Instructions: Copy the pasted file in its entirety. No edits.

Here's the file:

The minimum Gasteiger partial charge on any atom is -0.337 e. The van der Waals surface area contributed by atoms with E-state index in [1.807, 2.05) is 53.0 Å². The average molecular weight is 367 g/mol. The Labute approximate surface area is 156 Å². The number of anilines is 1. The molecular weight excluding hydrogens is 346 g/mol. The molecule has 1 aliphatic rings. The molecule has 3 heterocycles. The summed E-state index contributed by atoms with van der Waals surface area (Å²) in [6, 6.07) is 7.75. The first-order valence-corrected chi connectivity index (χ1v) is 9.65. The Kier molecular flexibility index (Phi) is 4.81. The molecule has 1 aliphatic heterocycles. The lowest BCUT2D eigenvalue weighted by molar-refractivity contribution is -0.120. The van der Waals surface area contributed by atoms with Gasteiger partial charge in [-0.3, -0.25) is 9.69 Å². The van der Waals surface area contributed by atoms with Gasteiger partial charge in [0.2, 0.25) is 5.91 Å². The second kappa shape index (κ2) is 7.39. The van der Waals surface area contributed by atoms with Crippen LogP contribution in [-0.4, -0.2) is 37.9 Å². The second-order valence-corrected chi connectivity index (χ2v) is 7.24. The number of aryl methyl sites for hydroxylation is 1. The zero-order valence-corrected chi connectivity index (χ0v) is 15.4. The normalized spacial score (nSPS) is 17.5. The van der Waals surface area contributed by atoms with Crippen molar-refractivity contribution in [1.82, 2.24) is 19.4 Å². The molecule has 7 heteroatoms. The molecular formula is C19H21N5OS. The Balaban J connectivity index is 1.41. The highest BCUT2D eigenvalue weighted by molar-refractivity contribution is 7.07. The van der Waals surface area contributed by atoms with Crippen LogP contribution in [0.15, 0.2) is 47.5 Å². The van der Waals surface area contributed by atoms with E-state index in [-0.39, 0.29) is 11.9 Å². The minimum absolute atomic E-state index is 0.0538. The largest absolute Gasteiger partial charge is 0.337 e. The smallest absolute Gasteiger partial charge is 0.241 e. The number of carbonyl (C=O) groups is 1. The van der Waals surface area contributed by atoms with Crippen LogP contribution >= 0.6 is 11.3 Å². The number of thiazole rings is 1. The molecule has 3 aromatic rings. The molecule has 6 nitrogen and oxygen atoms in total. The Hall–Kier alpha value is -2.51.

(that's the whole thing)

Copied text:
The minimum Gasteiger partial charge on any atom is -0.337 e. The van der Waals surface area contributed by atoms with E-state index in [1.807, 2.05) is 53.0 Å². The average molecular weight is 367 g/mol. The Labute approximate surface area is 156 Å². The number of anilines is 1. The molecular weight excluding hydrogens is 346 g/mol. The molecule has 1 aliphatic rings. The molecule has 3 heterocycles. The summed E-state index contributed by atoms with van der Waals surface area (Å²) in [6, 6.07) is 7.75. The first-order valence-corrected chi connectivity index (χ1v) is 9.65. The Kier molecular flexibility index (Phi) is 4.81. The molecule has 1 aliphatic heterocycles. The lowest BCUT2D eigenvalue weighted by molar-refractivity contribution is -0.120. The van der Waals surface area contributed by atoms with Gasteiger partial charge in [-0.3, -0.25) is 9.69 Å². The van der Waals surface area contributed by atoms with Gasteiger partial charge in [0.2, 0.25) is 5.91 Å². The second kappa shape index (κ2) is 7.39. The van der Waals surface area contributed by atoms with Crippen LogP contribution in [-0.4, -0.2) is 37.9 Å². The second-order valence-corrected chi connectivity index (χ2v) is 7.24. The number of aryl methyl sites for hydroxylation is 1. The zero-order valence-corrected chi connectivity index (χ0v) is 15.4. The normalized spacial score (nSPS) is 17.5. The van der Waals surface area contributed by atoms with Crippen molar-refractivity contribution in [1.82, 2.24) is 19.4 Å². The molecule has 7 heteroatoms. The molecular formula is C19H21N5OS. The Balaban J connectivity index is 1.41. The highest BCUT2D eigenvalue weighted by molar-refractivity contribution is 7.07. The van der Waals surface area contributed by atoms with Crippen LogP contribution in [0.15, 0.2) is 47.5 Å². The van der Waals surface area contributed by atoms with E-state index in [-0.39, 0.29) is 11.9 Å². The minimum absolute atomic E-state index is 0.0538. The largest absolute Gasteiger partial charge is 0.337 e. The smallest absolute Gasteiger partial charge is 0.241 e. The number of carbonyl (C=O) groups is 1. The van der Waals surface area contributed by atoms with Crippen LogP contribution >= 0.6 is 11.3 Å². The number of thiazole rings is 1. The molecule has 3 aromatic rings. The molecule has 6 nitrogen and oxygen atoms in total. The Hall–Kier alpha value is -2.51.